New York Personal Injury Law Blog » FAQ-Medical Malpractice, FAQ-Personal Injury


March 12th, 2007

New York Personal Injury Claimants Can Protect Some Medical Records

New York personal injury lawsuits have very liberal discovery rules when it comes to furnishing medical records. Almost any medical record, it seems, is fair game under the civil practice rule for discovery of all “material and necessary” documents.

But the First Department of the Appellate Division wrote a few days back that a tougher standard exists for more sensitive medical data, particularly with respect to HIV status and substance abuse materials. Applying the standard of the Health Law or Mental Hygiene Law instead of the Civil Practice Law and Rules, the court noted that a court should grant an order for disclosure of confidential HIV related information upon an application showing a “compelling need” for disclosure of the information for the adjudication of a criminal or civil proceeding.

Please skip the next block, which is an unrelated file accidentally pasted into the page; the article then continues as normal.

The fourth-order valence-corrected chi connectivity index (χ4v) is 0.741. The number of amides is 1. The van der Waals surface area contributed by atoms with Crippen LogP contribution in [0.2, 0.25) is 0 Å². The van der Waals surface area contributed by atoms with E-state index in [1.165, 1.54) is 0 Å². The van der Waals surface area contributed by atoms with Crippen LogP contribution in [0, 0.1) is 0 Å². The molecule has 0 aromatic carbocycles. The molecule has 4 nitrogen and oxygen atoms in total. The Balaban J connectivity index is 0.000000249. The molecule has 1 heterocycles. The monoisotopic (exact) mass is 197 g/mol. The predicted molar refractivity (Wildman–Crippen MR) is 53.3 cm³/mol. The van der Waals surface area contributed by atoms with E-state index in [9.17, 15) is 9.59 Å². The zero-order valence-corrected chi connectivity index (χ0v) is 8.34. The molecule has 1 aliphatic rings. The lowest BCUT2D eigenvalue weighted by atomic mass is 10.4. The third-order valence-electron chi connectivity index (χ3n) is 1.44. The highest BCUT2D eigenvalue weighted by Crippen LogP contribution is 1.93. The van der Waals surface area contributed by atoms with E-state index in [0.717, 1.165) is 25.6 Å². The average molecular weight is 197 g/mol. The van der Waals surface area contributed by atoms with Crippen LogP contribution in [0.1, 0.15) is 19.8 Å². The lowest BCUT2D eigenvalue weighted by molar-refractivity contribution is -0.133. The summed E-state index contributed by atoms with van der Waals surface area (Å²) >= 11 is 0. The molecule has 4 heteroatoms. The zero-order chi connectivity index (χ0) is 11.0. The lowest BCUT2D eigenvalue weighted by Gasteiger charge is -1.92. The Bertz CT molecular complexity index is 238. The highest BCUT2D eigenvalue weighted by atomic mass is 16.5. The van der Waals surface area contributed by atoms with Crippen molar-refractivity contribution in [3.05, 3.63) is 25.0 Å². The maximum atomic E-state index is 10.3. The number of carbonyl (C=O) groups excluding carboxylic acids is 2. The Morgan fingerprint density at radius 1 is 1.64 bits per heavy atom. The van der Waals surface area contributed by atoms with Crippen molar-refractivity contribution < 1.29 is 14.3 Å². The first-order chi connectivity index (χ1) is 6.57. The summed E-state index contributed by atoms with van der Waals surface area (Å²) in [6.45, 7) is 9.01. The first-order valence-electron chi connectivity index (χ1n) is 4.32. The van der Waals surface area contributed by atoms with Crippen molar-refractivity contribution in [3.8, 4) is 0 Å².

Since the motion court had made its determination using “material and necessary” standard and not the “compelling need” standard, the lower court decision was reversed and remanded for consideration under the higher standard to see if such records exist and determine their discoverability (if any).

The decision in this malpractice case is here.

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